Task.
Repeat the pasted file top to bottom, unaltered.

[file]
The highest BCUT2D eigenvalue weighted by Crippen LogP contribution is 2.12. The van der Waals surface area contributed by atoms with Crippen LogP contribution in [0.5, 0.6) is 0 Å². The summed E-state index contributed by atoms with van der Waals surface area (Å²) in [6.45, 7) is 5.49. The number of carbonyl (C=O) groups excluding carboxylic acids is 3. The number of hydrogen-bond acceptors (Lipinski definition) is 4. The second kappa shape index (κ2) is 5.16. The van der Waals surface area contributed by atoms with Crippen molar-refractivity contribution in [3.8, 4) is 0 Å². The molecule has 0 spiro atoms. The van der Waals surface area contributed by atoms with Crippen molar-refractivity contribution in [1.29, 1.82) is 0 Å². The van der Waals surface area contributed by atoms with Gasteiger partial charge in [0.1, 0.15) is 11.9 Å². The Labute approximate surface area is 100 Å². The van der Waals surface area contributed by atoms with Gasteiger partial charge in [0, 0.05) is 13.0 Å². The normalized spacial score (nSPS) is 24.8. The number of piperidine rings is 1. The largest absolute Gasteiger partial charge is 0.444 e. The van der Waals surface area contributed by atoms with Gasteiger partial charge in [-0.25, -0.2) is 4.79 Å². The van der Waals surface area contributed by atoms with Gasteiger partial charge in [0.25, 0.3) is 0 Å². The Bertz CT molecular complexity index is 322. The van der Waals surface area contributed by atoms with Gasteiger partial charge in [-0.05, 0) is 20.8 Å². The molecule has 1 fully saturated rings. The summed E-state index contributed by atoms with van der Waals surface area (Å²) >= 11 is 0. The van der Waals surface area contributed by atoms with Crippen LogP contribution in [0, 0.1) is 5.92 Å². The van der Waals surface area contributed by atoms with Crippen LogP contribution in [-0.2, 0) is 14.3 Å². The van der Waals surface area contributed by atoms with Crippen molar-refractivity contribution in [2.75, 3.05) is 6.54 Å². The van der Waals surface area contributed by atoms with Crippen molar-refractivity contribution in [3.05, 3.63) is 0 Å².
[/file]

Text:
The highest BCUT2D eigenvalue weighted by Crippen LogP contribution is 2.12. The van der Waals surface area contributed by atoms with Crippen LogP contribution in [0.5, 0.6) is 0 Å². The summed E-state index contributed by atoms with van der Waals surface area (Å²) in [6.45, 7) is 5.49. The number of carbonyl (C=O) groups excluding carboxylic acids is 3. The number of hydrogen-bond acceptors (Lipinski definition) is 4. The second kappa shape index (κ2) is 5.16. The van der Waals surface area contributed by atoms with Crippen molar-refractivity contribution in [3.8, 4) is 0 Å². The molecule has 0 spiro atoms. The van der Waals surface area contributed by atoms with Crippen molar-refractivity contribution in [1.29, 1.82) is 0 Å². The van der Waals surface area contributed by atoms with Gasteiger partial charge in [0.1, 0.15) is 11.9 Å². The Labute approximate surface area is 100 Å². The van der Waals surface area contributed by atoms with Gasteiger partial charge in [0, 0.05) is 13.0 Å². The normalized spacial score (nSPS) is 24.8. The number of piperidine rings is 1. The largest absolute Gasteiger partial charge is 0.444 e. The van der Waals surface area contributed by atoms with Gasteiger partial charge in [-0.25, -0.2) is 4.79 Å². The van der Waals surface area contributed by atoms with Gasteiger partial charge in [0.25, 0.3) is 0 Å². The Bertz CT molecular complexity index is 322. The van der Waals surface area contributed by atoms with Gasteiger partial charge in [-0.05, 0) is 20.8 Å². The molecule has 1 fully saturated rings. The summed E-state index contributed by atoms with van der Waals surface area (Å²) >= 11 is 0. The van der Waals surface area contributed by atoms with Crippen LogP contribution in [0, 0.1) is 5.92 Å². The van der Waals surface area contributed by atoms with Crippen LogP contribution in [-0.2, 0) is 14.3 Å². The van der Waals surface area contributed by atoms with Crippen molar-refractivity contribution in [2.75, 3.05) is 6.54 Å². The van der Waals surface area contributed by atoms with Crippen molar-refractivity contribution in [3.05, 3.63) is 0 Å².